Jane Stern: After Gordon Ramsay, bullied owners do their best

Photo of Jane Stern

Stone's Throw restaurant in Seymour is the latest target of Chef Gordon Ramsay's attack dog style of shock treatment for restaurant owners who have lost their way. The episode of his new show "Gordon Ramsay's 24 hours to Hell and Back" featured the remaking of the Stone's Throw. The episode ran on the Fox network the night of Jan. 30.

I ate at the restaurant that afternoon, trying to avoid both the incoming snow storm and the rush of TV fans who saw the show and wanted to experience a Ramsayfied eatery right here in Connecticut.

When I watched the show it was classic Gordon. Lots of Sturm und Drang, histrionic visits to a kitchen full of rancid lethal food, and verbal outbursts more befitting a drill sergeant than a celebrity chef. This technique is to "break down" the restaurant owners. They are berated and insulted until they snap and confess that they have not a clue how to cook or run a restaurant.

I wish I had eaten at the "old" Stone's Throw before the gentrification, but I didn't. The only measure of the food was what I had today. I think I was expecting a miracle, allegedly smelly old food transforming into Michelin 5 stars. It did not happen quite that way.

When Ramsay first visits the restaurant he is in disguise: wearing a dress and a wig pretending to be an old lady, he is a dead ringer for Robin Williams as Mrs. Doubtfire. He is joined by three real old ladies and as they dine together he complains about the horrible smell in the place and twice spits his food out.

I did not smell anything off during my visit, and the food served was not something I would recoil from. The place looked clean and fresh, the servers were on the ball and the meal proceeded accordingly.

I started out with the crab cakes that Chef Ramsay shows the chef/owner how to cook. In front of me were placed two nice sized crab cakes, but they were missing something...oh yes, flavor. The cakes were filled with minced peppers and onions and allegedly Bay seasoning. They looked presentable but were as bland as if they were made of cardboard.

Next I got the classic wedge salad. This is a dish that shows up on lots of menus these days. It is a giant slice of iceberg lettuce with blue cheese crumbles, blue cheese dressing, bacon, tomato, and caramelized onions. Except for the beautifully caramelized onions the dish was fine but unexciting.

I ordered the grilled luncheon steak. I asked for it medium rare and it was brown throughout. The meat was marinated and sliced in strips but the thing that brought it to life (and me back to life with it) was the incredible parsnip puree it nestled on. This fine tasting addition to the plate was absolutely terrific. If you like the earthy shock of root vegetables you will swoon over this. It was one of the best things I have eaten lately. I would love the recipe.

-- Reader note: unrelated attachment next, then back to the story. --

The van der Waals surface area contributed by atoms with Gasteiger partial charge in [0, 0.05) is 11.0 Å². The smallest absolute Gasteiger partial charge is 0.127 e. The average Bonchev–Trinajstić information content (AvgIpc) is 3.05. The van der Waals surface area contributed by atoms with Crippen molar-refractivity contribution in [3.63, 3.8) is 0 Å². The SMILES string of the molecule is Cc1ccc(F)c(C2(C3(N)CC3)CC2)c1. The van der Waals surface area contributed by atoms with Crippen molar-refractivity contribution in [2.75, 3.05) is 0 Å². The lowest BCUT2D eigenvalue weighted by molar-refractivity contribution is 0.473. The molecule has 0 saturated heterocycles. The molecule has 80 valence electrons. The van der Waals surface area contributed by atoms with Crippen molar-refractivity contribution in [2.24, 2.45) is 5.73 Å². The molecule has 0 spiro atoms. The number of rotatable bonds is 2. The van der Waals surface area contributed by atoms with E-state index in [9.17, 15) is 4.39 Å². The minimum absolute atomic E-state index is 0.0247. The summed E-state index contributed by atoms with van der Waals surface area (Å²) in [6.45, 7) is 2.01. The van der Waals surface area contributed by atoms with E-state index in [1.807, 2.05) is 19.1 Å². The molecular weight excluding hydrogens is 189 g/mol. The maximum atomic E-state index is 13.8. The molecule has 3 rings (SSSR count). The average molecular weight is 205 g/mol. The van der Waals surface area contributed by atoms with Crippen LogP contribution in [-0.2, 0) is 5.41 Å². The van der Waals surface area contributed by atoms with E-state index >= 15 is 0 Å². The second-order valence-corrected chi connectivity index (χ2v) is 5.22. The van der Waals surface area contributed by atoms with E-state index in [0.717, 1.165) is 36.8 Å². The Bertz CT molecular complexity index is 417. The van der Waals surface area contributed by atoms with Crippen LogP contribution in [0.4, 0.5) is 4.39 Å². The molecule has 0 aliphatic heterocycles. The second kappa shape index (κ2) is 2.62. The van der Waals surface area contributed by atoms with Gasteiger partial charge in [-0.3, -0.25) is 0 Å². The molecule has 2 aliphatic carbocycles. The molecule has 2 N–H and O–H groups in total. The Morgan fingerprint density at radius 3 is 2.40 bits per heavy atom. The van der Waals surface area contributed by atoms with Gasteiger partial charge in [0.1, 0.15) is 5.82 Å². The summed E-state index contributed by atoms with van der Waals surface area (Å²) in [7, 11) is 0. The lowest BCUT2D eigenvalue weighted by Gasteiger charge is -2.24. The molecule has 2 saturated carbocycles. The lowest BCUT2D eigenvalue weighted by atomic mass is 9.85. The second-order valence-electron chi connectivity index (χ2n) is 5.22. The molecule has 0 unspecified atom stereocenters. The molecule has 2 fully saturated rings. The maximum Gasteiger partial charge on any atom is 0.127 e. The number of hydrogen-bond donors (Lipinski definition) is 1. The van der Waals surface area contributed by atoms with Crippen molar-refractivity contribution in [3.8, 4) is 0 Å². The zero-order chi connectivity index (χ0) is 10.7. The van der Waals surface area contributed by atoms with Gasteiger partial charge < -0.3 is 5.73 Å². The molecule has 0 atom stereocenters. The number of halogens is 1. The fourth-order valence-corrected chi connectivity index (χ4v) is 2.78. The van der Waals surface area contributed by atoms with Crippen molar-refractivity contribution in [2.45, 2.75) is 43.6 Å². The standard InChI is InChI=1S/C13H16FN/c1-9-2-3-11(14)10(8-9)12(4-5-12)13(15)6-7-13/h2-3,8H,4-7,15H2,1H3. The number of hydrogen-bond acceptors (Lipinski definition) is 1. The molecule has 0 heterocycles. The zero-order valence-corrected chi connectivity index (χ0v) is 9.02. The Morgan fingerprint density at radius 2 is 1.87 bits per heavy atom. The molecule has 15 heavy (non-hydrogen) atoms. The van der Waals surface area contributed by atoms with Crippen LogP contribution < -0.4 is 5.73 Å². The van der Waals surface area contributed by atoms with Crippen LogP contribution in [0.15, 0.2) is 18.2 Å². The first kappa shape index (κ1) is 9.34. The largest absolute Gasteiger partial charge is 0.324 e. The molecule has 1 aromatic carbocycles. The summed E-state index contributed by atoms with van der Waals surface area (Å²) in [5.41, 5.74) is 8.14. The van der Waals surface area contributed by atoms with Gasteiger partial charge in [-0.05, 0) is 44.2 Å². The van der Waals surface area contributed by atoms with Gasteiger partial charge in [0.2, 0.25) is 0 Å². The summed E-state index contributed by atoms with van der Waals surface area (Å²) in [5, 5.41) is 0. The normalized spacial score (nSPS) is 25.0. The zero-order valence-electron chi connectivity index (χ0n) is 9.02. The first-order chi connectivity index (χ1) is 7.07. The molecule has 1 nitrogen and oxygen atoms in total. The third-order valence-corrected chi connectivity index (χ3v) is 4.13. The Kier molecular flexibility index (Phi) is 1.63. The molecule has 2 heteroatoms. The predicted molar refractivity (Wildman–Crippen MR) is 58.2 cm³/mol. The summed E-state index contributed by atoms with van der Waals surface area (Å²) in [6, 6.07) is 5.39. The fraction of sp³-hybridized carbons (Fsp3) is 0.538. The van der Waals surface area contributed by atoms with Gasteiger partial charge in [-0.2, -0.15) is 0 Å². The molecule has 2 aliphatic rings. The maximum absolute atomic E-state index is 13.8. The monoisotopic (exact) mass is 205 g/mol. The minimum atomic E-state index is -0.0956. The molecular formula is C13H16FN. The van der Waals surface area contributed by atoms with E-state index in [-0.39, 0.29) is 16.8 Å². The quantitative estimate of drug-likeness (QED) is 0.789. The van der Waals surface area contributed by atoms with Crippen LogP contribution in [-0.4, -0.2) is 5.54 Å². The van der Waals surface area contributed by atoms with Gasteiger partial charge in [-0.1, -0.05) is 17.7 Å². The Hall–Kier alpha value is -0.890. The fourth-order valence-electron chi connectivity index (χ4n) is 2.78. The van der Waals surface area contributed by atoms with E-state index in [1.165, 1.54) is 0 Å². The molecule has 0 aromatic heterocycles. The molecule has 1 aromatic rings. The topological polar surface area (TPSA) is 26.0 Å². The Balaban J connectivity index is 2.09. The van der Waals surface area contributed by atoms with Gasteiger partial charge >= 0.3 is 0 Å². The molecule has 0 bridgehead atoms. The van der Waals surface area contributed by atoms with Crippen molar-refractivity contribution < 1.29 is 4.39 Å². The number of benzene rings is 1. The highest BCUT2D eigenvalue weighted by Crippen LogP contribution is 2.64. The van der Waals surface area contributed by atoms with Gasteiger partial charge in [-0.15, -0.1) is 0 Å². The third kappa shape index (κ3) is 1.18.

I moved on to wild mushroom bolognese, with sirloin bits on broad pappardelle noodles. It was a hefty portion and hearty winter fare. The valley is hardly lacking in great Italian food, so while there was nothing wrong with it, I know there are versions as good or better in restaurants a "stone's throw" away.

I ordered an espresso which was cold but the waitress quickly replaced it with a hot cup. I ordered two desserts: vanilla creme brûlée with black pepper shortbread. The brûlée must have been in cahoots with the crab cakes because under the properly burnt sugar crust the custard was tasteless. The shortcake cookies looked and tasted like communion wafers.

I moved on to an apple tart with salted caramel and vanilla gelato.

Stone's Throw

337 Roosevelt Dr,
Seymour, CT 06483


I was hoping for something along the lines of a tarte tatin, but this apple tart was soggy and limp. I am sure that the apple tart when it came out of the oven was tasty, but it had been re-heated in a microwave which turns all baked goods into rubber. The salted caramel was just three tiny puddles of bland caramel sauce. The vanilla gelato was the strangest thing ever, it was brown and looked more like Rocky Road ice cream then an ivory smooth gelato.

This may sound like a pretty negative review, but let me step back and take the side of the traumatized owners who Ramsay called lazy and incompetent. The wife of the chef/owner ( a sweet faced double cancer survivor) was bullied and humiliated until she was forced to confess her husband was clueless. Therefore I do not think it is fair to be too negative about Stone's Throw's maiden voyage. Despite the trendy make over it still seems like a nice unpretentious place with decent prices and a good bar. The view of the Housatonic River is lovely, and all the staff appear dedicated and eager to help.

I wish I could drive up like Gordon Ramsay in an 18-wheeler with a crew of make over artists, but I can't. I am not a celebrity chef, just a humble restaurant reviewer. I would simply advise the kitchen to add more Bay seasoning to the crab cakes, do something about the bland brûlée and amp up some of the other flavors. Make everything sing as loud as the parsnip puree.

I liked this place very much and felt great empathy for the owners. In 24 hours all that was familiar to them was ripped out and thrown away. They now have a beautified place with a new menu. They still have their training wheels on, and I hope they soon get the hang of things. I see a bright future once the shock wears off.

Jane Stern is co-author of the long-running Roadfood book series.